Artists Mike and Cath Cole have relocated to Nantgarw Pottery
A museum based at a two hundred year old chinaworks site in the south Wales valleys is reopening to the public thanks to a pair of artists.
For the past year the Nantgarw Pottery near Pontypridd has been closed following council staff restructuring.
Mike and Cath Cole have relocated their business there allowing tourists to visit the site again during the week.
Nantgarw House became world famous for its porcelain after William Billingsley bought the premises in 1813.
Billingsley, an artist and potter from Royal Worcester, and his son-in-law Samuel Walker used a secret recipe of bones burnt and mixed with clay to create porcelain.
Despite being an unstable product which suffered a high rate of failure in the kiln, Nantgarw porcelain became highly prized in London among the aristocracy and royalty.
Production of porcelain ended in 1822, but the factory later switched to making stoneware bottles, earthenware and clay tobacco pipes until it finally closed in 1920.
In 1989 the semi-derelict site was bought by the then Taff Ely County Borough Council which opened it to the public two years later.
Nantgarw porcelain from the early 19th Century is highly prized
Since then the site has seen archaeological excavation and restoration of its kilns and buildings, and the creation of a museum displaying examples of Nantgarw porcelain and other historic artefacts.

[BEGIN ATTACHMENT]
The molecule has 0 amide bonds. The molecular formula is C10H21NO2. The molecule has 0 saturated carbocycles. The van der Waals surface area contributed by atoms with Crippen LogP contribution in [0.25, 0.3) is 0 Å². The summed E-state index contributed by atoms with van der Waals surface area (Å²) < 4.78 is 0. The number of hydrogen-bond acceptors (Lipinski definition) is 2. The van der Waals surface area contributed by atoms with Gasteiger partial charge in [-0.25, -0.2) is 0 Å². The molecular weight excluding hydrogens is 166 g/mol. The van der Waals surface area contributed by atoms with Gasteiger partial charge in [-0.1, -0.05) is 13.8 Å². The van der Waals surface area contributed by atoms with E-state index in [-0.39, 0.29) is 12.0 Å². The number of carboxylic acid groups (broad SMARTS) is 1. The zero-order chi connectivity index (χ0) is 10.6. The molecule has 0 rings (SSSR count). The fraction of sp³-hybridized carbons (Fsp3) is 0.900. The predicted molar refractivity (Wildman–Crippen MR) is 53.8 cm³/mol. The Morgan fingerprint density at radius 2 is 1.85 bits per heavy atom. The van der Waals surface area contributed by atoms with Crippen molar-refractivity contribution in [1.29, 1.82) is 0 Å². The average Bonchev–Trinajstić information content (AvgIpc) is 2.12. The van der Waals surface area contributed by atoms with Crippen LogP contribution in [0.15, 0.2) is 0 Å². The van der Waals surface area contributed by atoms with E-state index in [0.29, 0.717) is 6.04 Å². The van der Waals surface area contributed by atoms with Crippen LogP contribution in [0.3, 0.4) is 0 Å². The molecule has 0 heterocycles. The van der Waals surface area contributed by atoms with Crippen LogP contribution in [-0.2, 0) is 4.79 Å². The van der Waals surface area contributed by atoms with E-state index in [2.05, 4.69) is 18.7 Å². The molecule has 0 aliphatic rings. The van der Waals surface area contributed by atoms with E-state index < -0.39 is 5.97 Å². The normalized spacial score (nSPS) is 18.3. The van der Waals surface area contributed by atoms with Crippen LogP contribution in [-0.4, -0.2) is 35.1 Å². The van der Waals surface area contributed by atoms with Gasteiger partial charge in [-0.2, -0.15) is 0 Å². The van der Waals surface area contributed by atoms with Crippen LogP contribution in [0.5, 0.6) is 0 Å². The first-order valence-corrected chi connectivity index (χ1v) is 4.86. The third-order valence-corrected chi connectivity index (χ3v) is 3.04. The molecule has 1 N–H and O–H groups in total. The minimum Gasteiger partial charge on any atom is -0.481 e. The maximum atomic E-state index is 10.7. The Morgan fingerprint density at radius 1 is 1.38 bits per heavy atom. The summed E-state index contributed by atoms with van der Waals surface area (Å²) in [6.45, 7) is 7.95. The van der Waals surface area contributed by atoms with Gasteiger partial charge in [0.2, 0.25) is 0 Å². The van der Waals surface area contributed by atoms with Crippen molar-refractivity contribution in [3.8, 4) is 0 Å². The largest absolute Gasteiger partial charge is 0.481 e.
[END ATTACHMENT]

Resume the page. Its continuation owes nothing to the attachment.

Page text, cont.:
Following its temporary closure, the building is now being reopened after the Coles - a sculptor and a filmmaker - transferred their business there from the Model House Craft and Design Centre in Llantrisant.
As well as working on their own projects, the Coles are planning to offer a series of craft courses and are looking for other artists to take part.
"It is a wonderful opportunity to be sited in such surroundings," said Cath.
"We have already had very positive reaction locally and I'm sure plenty of visitors to the county borough will want to see for themselves the proud heritage associated with the pottery.
The premises are supported by the Association of Friends of Nantgarw who run a programme of lectures and raise funds for restoration and repairs.
Cllr Robert Bevan, Rhondda Cynon Taf council's cabinet member for culture, recreation and tourism, said: "Nantgarw Pottery is one of the jewels in Rhondda Cynon Taf and attracts many hundreds of visitors per year.
"Thanks to the support and enthusiasm of Mike and Cath Cole, I'm convinced the site will have a very bright future."
Nantgarw Pottery is open to the public from Wednesday to Sunday, 10am to 4pm - see the
Nantgarw China Works website